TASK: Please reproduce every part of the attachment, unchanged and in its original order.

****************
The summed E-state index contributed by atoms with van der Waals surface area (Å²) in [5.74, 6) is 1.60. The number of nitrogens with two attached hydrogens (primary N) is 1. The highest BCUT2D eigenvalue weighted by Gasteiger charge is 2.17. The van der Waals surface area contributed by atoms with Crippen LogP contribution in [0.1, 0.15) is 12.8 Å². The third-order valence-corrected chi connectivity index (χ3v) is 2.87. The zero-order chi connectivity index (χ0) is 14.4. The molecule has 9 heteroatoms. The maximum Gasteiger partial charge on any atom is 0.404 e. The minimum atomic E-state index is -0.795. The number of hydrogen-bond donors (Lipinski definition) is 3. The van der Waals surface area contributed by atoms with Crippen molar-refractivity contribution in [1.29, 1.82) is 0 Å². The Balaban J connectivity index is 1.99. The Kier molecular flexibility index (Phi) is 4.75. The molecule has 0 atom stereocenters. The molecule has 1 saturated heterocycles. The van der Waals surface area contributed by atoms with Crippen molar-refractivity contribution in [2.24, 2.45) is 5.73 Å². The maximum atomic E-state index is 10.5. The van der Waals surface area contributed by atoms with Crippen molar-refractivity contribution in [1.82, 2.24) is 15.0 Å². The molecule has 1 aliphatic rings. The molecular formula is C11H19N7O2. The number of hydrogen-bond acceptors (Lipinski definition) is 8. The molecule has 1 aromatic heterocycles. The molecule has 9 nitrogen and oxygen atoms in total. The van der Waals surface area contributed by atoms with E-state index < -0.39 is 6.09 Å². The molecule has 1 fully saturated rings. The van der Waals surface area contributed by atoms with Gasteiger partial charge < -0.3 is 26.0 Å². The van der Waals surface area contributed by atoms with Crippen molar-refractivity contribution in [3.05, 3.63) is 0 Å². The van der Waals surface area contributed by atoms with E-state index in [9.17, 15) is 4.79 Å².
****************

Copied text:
The summed E-state index contributed by atoms with van der Waals surface area (Å²) in [5.74, 6) is 1.60. The number of nitrogens with two attached hydrogens (primary N) is 1. The highest BCUT2D eigenvalue weighted by Gasteiger charge is 2.17. The van der Waals surface area contributed by atoms with Crippen LogP contribution in [0.1, 0.15) is 12.8 Å². The third-order valence-corrected chi connectivity index (χ3v) is 2.87. The zero-order chi connectivity index (χ0) is 14.4. The molecule has 9 heteroatoms. The maximum Gasteiger partial charge on any atom is 0.404 e. The minimum atomic E-state index is -0.795. The number of hydrogen-bond donors (Lipinski definition) is 3. The van der Waals surface area contributed by atoms with Crippen molar-refractivity contribution in [1.29, 1.82) is 0 Å². The Balaban J connectivity index is 1.99. The Kier molecular flexibility index (Phi) is 4.75. The molecule has 0 atom stereocenters. The molecule has 1 saturated heterocycles. The van der Waals surface area contributed by atoms with Crippen molar-refractivity contribution in [2.24, 2.45) is 5.73 Å². The maximum atomic E-state index is 10.5. The van der Waals surface area contributed by atoms with Crippen molar-refractivity contribution in [1.82, 2.24) is 15.0 Å². The molecule has 1 aliphatic rings. The molecular formula is C11H19N7O2. The number of hydrogen-bond acceptors (Lipinski definition) is 8. The molecule has 1 aromatic heterocycles. The molecule has 9 nitrogen and oxygen atoms in total. The van der Waals surface area contributed by atoms with E-state index < -0.39 is 6.09 Å². The molecule has 1 fully saturated rings. The van der Waals surface area contributed by atoms with Gasteiger partial charge < -0.3 is 26.0 Å². The van der Waals surface area contributed by atoms with Crippen molar-refractivity contribution in [3.05, 3.63) is 0 Å². The van der Waals surface area contributed by atoms with E-state index in [9.17, 15) is 4.79 Å².